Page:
The Tokyo International Film Festival by Bullet Train

Last week I made the long journey north to attend the first weekend of the annual Tokyo International Film Festival (TIFF).

Traveling from Kagawa to Tokyo isn’t particularly easy and on this occasion I opted to take the Shinkansen (bullet train). I set off at 4:30am and arrived at Shinagawa, Tokyo at 9:30am, managing to get a couple of hours of neck-aching sleep on the way. I don’t have many complaints about the Shinkansen as it was much more comfortable than a regular train in terms of leg-room, but I have to admit for the price I paid I was expecting just a little bit more. A return ticket from Kagawa to Tokyo cost the same price as a return air-ticket from London to Hong Kong in 2009!

Shinagawa station in Tokyo is easily the busiest train station I’ve been to in Japan and is a maze of ticket counters, cafes and souvenir shops. Arriving on Saturday morning it was absolutely teeming with people, from businessmen, families, tourists to just about anybody else you can think of – all intent on getting a morning cup of coffee, quick snack or a crowded train to work. Call me strange, but being a Londoner, it somehow felt reassuringly familiar, especially after spending most of the year living out in the sticks.

Having done my research before-hand, I knew which stations and lines I needed to change at without getting lost and I bought two “one-day holiday passes”. These expensive little beauties enabled me to travel unlimitedly on the mass of mangled spaghetti that is the Tokyo subway and rail network. Looking as conspicuous as a 6 ft 4 foreigner possibly can, I clutched my printable subway map and successfully navigated my way to Rappongi Hills.

Despite the cloudy grey sky and morning rain which made even the brightest of green seem diminished, Roppongi Hills was still hugely impressive. And although there was certainly a lot of people, it never seemed crowded. It was a pleasant respite from the chaos of Shinagawa and quite an achievement in regards to urban planning and design.

There was a sense of controlled excitement everywhere as people milled around the endless levels of shopping malls and restaurants as they waited for the special event to begin.

Green “TIFF” billboards were splashed at every available location to celebrate the fact that this years’ event was “Earth-green” in respect of the many who lost their lives in the earthquake. And also as a hope for the future where Japan is keen to be seen as contributing to, developing and implementing a more eco-friendly way of living and producing energy.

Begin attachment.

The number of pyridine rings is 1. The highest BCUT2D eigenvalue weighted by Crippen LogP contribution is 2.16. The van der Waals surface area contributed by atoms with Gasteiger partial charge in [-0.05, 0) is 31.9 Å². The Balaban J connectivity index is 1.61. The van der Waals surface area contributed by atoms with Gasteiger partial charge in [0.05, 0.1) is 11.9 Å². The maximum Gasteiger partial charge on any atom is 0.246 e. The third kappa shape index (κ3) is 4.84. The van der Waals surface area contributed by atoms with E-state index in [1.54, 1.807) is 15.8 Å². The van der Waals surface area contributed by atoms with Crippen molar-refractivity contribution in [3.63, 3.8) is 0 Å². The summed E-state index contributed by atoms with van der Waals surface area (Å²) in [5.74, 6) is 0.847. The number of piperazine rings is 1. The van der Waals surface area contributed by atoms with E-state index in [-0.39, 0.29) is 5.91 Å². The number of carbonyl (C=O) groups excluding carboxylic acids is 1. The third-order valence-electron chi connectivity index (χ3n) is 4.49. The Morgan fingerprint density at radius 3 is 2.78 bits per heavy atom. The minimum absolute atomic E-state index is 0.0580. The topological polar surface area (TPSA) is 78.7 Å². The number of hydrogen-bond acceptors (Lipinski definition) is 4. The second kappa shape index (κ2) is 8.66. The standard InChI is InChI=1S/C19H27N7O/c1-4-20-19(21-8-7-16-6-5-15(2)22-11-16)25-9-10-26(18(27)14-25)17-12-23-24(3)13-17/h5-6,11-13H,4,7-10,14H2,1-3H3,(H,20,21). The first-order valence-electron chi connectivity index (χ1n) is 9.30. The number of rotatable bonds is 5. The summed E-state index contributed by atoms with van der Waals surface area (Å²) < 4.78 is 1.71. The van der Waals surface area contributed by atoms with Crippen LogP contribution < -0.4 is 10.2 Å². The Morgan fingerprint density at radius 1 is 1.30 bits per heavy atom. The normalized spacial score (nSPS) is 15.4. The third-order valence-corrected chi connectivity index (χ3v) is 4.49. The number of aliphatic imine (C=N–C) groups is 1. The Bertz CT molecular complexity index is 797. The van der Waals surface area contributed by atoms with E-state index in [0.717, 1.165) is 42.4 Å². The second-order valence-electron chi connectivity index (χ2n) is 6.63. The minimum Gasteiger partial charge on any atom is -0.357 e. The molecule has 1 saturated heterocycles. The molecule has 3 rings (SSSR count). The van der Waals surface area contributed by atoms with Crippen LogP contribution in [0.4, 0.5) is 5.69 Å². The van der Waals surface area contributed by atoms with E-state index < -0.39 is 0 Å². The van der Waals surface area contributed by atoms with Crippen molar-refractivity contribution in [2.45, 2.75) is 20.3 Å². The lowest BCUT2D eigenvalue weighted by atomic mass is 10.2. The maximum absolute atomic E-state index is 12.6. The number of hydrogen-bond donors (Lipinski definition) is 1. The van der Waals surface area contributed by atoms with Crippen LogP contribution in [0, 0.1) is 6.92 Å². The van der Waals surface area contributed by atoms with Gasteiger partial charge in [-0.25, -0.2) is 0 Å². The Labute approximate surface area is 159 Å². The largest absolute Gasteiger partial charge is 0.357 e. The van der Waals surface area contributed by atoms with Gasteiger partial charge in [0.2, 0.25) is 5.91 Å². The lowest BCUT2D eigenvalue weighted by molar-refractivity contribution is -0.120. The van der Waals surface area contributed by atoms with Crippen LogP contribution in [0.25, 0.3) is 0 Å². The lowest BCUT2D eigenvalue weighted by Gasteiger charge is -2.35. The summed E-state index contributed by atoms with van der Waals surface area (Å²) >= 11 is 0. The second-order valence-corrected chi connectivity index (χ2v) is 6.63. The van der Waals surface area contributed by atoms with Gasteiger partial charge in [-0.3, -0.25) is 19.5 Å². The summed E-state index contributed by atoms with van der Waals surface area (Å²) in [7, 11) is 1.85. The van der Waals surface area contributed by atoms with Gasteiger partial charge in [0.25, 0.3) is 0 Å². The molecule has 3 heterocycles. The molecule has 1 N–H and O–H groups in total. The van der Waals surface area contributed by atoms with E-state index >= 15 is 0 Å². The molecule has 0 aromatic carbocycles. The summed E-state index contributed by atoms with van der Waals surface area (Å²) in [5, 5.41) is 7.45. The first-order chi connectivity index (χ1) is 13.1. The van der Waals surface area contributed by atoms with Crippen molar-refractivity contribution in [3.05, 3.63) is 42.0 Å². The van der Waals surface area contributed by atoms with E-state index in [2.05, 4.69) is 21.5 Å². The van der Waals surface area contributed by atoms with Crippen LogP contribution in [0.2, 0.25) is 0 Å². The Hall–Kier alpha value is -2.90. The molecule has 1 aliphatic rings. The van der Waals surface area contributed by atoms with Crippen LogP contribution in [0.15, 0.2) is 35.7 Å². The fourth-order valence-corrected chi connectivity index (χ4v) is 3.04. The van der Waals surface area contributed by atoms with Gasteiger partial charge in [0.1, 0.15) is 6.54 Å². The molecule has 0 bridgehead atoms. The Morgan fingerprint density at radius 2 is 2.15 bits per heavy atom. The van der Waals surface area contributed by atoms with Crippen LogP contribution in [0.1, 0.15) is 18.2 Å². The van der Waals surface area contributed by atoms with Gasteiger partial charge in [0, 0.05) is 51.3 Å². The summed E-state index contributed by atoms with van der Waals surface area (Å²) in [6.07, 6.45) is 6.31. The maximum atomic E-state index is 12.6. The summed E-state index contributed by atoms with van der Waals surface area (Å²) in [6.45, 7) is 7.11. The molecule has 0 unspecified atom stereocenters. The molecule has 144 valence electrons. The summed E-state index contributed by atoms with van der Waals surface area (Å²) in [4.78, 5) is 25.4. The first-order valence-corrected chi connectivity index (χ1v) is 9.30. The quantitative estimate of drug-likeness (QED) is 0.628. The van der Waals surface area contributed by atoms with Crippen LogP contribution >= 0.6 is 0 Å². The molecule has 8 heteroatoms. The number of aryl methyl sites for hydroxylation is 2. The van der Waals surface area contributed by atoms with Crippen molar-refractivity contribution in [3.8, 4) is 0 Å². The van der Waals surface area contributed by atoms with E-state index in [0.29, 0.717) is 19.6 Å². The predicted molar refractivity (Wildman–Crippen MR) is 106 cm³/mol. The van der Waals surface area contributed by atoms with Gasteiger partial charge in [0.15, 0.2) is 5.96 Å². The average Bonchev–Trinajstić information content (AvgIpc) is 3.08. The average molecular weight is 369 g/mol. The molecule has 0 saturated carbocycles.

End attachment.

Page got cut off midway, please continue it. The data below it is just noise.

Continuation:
As time drew on, journalists, photographers and TV cameras started to line the road, either side of the green carpet. Excited Japanese school-girls and passers-by also joined the throng, with their digital cameras primed and ready, glinting in the emerging sunshine. I found a suitable spot with a clear view of proceedings, my height giving me a distinct advantage. And as the tension built and the first few cars arrived, the vanguard of celebs began to make their way up the carpet and the circus began – except I had absolutely no idea who any of them were!

Thinking they were probably huge Asian superstars I asked a Japanese woman (in English!), standing next to me, for clarification. “I’m sorry, but I don’t know either!” She said apologetically, but still immediately starting taking pictures anyway! So I did too. And so did everybody else.

An announcement was made over the speakers in Japanese, that caused a wave of cheers and excitedly the lady told me “Jackie Chan is coming!” And just as I was fumbling with my camera’s zoom control, he strode up the carpet, accompanied by Shoko Nakagawa (a local TV personality). The flashes went off and the screams began. I instinctively aimed and started filming. And for a moment, I swear Jackie Chan paused and looked inquisitively at me with a look on his face like “Who the hell is that tall, black guy standing with all the teeny-boppers?”

When I realized he was looking in my direction I waved “Jackie!” But by then he was gone. He actually looked taller in real life than he does on TV, I mused as my brush with the great Kung-Fu master had ended in less than a few glorious seconds.
But my weekend, and the Tokyo Film Festival was only just beginning.

Jackie Chan at the 2011 Tokyo International Film Festival

More on the Tokyo International Film Festival in my next blog!

2 Responses to “The Tokyo International Film Festival by Bullet Train”

  1. Wow Christopher! That sounds awesome. I wish I was there. I love Jackie Chan. Lol. I think you are right, you must of been a bit of a show-stopper yourself. I’m surprised they didn’t think you were due to be walking up the green carpet. I’m looking forward to the next instalment. Do we have to wait 2 weeks or are you going to treat us to an early preview in good old film festival style? Looking forward to the reviews!

  2. Yeah! The next piece will focus on the 3 films I saw there, 2 of which won awards – including reviews and possibly an interview with the director and actor. As for being a “showstopper”, if I had stopped the show it wouldn’t have been quite as well received as Jackie Chan! Those screaming school girls would’ve beaten me up!

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